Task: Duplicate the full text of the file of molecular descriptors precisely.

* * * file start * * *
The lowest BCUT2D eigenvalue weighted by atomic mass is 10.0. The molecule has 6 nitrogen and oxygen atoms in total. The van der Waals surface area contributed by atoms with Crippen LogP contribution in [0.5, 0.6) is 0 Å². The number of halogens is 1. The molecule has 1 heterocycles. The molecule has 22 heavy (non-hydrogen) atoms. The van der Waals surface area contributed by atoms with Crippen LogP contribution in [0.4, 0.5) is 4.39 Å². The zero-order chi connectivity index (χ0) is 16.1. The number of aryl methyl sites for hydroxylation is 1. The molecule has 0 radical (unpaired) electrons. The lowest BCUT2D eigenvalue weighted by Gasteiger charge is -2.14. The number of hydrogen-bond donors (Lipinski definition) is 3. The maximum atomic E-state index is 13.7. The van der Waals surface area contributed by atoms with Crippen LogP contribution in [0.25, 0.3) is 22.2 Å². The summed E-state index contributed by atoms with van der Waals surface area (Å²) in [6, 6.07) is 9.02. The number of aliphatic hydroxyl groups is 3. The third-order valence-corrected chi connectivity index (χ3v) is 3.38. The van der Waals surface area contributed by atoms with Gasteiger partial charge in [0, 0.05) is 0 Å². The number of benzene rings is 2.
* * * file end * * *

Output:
The lowest BCUT2D eigenvalue weighted by atomic mass is 10.0. The molecule has 6 nitrogen and oxygen atoms in total. The van der Waals surface area contributed by atoms with Crippen LogP contribution in [0.5, 0.6) is 0 Å². The number of halogens is 1. The molecule has 1 heterocycles. The molecule has 22 heavy (non-hydrogen) atoms. The van der Waals surface area contributed by atoms with Crippen LogP contribution in [0.4, 0.5) is 4.39 Å². The zero-order chi connectivity index (χ0) is 16.1. The number of aryl methyl sites for hydroxylation is 1. The molecule has 0 radical (unpaired) electrons. The lowest BCUT2D eigenvalue weighted by Gasteiger charge is -2.14. The number of hydrogen-bond donors (Lipinski definition) is 3. The maximum atomic E-state index is 13.7. The van der Waals surface area contributed by atoms with Crippen LogP contribution in [0.25, 0.3) is 22.2 Å². The summed E-state index contributed by atoms with van der Waals surface area (Å²) in [6, 6.07) is 9.02. The number of aliphatic hydroxyl groups is 3. The third-order valence-corrected chi connectivity index (χ3v) is 3.38. The van der Waals surface area contributed by atoms with Gasteiger partial charge in [0, 0.05) is 0 Å². The number of benzene rings is 2.